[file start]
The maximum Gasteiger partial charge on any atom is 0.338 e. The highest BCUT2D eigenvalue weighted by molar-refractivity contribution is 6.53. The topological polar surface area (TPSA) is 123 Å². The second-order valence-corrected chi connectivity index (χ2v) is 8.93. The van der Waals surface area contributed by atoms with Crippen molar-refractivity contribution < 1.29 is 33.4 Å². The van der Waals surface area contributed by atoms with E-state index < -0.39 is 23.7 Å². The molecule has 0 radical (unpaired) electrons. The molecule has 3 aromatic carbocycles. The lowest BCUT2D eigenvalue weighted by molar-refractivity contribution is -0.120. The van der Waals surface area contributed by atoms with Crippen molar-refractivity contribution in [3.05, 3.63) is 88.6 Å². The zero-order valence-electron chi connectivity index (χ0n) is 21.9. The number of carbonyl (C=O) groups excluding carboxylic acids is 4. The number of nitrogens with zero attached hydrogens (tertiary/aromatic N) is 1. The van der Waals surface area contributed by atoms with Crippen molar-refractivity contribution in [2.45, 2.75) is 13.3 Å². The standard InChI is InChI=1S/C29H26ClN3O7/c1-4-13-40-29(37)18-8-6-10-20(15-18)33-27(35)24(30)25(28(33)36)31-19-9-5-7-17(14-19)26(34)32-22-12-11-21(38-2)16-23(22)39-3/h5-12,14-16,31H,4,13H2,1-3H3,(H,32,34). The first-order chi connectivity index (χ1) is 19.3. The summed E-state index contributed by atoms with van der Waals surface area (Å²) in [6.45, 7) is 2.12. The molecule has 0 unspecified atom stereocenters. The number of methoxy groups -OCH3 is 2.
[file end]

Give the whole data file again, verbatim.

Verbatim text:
The maximum Gasteiger partial charge on any atom is 0.338 e. The highest BCUT2D eigenvalue weighted by molar-refractivity contribution is 6.53. The topological polar surface area (TPSA) is 123 Å². The second-order valence-corrected chi connectivity index (χ2v) is 8.93. The van der Waals surface area contributed by atoms with Crippen molar-refractivity contribution < 1.29 is 33.4 Å². The van der Waals surface area contributed by atoms with E-state index < -0.39 is 23.7 Å². The molecule has 0 radical (unpaired) electrons. The molecule has 3 aromatic carbocycles. The lowest BCUT2D eigenvalue weighted by molar-refractivity contribution is -0.120. The van der Waals surface area contributed by atoms with Crippen molar-refractivity contribution in [3.05, 3.63) is 88.6 Å². The zero-order valence-electron chi connectivity index (χ0n) is 21.9. The number of carbonyl (C=O) groups excluding carboxylic acids is 4. The number of nitrogens with zero attached hydrogens (tertiary/aromatic N) is 1. The van der Waals surface area contributed by atoms with Crippen molar-refractivity contribution in [2.45, 2.75) is 13.3 Å². The standard InChI is InChI=1S/C29H26ClN3O7/c1-4-13-40-29(37)18-8-6-10-20(15-18)33-27(35)24(30)25(28(33)36)31-19-9-5-7-17(14-19)26(34)32-22-12-11-21(38-2)16-23(22)39-3/h5-12,14-16,31H,4,13H2,1-3H3,(H,32,34). The first-order chi connectivity index (χ1) is 19.3. The summed E-state index contributed by atoms with van der Waals surface area (Å²) in [6.45, 7) is 2.12. The molecule has 0 unspecified atom stereocenters. The number of methoxy groups -OCH3 is 2.